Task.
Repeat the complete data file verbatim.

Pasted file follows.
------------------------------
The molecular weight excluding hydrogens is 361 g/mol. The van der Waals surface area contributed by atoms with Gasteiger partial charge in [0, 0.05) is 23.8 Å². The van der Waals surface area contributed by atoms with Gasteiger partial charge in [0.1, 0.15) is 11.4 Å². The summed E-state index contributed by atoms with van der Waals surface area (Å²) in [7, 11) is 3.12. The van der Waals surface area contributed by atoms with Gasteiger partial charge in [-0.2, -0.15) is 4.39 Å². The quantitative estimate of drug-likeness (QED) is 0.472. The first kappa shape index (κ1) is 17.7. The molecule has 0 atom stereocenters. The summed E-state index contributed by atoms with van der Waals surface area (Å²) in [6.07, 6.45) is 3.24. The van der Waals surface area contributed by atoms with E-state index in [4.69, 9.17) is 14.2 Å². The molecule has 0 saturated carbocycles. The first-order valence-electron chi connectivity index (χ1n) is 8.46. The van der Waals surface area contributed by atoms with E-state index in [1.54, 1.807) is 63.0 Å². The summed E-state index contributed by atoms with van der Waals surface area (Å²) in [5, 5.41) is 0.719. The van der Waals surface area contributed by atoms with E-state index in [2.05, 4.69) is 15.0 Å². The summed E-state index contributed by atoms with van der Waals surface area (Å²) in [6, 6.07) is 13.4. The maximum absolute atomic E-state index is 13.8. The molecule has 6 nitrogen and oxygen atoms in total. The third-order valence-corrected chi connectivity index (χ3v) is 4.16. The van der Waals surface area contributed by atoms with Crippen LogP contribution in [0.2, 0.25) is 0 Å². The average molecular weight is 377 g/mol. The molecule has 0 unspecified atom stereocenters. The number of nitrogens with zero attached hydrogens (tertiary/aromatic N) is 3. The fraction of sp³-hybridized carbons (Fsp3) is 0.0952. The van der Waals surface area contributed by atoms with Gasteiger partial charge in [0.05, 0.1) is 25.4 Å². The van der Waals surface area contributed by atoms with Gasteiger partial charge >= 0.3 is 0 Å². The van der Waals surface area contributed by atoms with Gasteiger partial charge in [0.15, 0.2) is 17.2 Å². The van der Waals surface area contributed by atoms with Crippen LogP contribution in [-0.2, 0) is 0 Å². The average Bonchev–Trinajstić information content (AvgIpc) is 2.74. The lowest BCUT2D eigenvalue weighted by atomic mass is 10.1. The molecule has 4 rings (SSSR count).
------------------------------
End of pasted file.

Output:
The molecular weight excluding hydrogens is 361 g/mol. The van der Waals surface area contributed by atoms with Gasteiger partial charge in [0, 0.05) is 23.8 Å². The van der Waals surface area contributed by atoms with Gasteiger partial charge in [0.1, 0.15) is 11.4 Å². The summed E-state index contributed by atoms with van der Waals surface area (Å²) in [7, 11) is 3.12. The van der Waals surface area contributed by atoms with Gasteiger partial charge in [-0.2, -0.15) is 4.39 Å². The quantitative estimate of drug-likeness (QED) is 0.472. The first kappa shape index (κ1) is 17.7. The molecule has 0 atom stereocenters. The summed E-state index contributed by atoms with van der Waals surface area (Å²) in [6.07, 6.45) is 3.24. The van der Waals surface area contributed by atoms with E-state index in [4.69, 9.17) is 14.2 Å². The molecule has 0 saturated carbocycles. The first-order valence-electron chi connectivity index (χ1n) is 8.46. The van der Waals surface area contributed by atoms with E-state index in [1.54, 1.807) is 63.0 Å². The summed E-state index contributed by atoms with van der Waals surface area (Å²) in [5, 5.41) is 0.719. The van der Waals surface area contributed by atoms with E-state index in [2.05, 4.69) is 15.0 Å². The summed E-state index contributed by atoms with van der Waals surface area (Å²) in [6, 6.07) is 13.4. The maximum absolute atomic E-state index is 13.8. The molecule has 6 nitrogen and oxygen atoms in total. The third-order valence-corrected chi connectivity index (χ3v) is 4.16. The van der Waals surface area contributed by atoms with Crippen LogP contribution in [0.2, 0.25) is 0 Å². The average molecular weight is 377 g/mol. The molecule has 0 unspecified atom stereocenters. The number of nitrogens with zero attached hydrogens (tertiary/aromatic N) is 3. The fraction of sp³-hybridized carbons (Fsp3) is 0.0952. The van der Waals surface area contributed by atoms with Gasteiger partial charge in [0.05, 0.1) is 25.4 Å². The van der Waals surface area contributed by atoms with Gasteiger partial charge >= 0.3 is 0 Å². The van der Waals surface area contributed by atoms with Gasteiger partial charge in [0.15, 0.2) is 17.2 Å². The van der Waals surface area contributed by atoms with Crippen LogP contribution in [-0.2, 0) is 0 Å². The average Bonchev–Trinajstić information content (AvgIpc) is 2.74. The lowest BCUT2D eigenvalue weighted by atomic mass is 10.1. The molecule has 4 rings (SSSR count).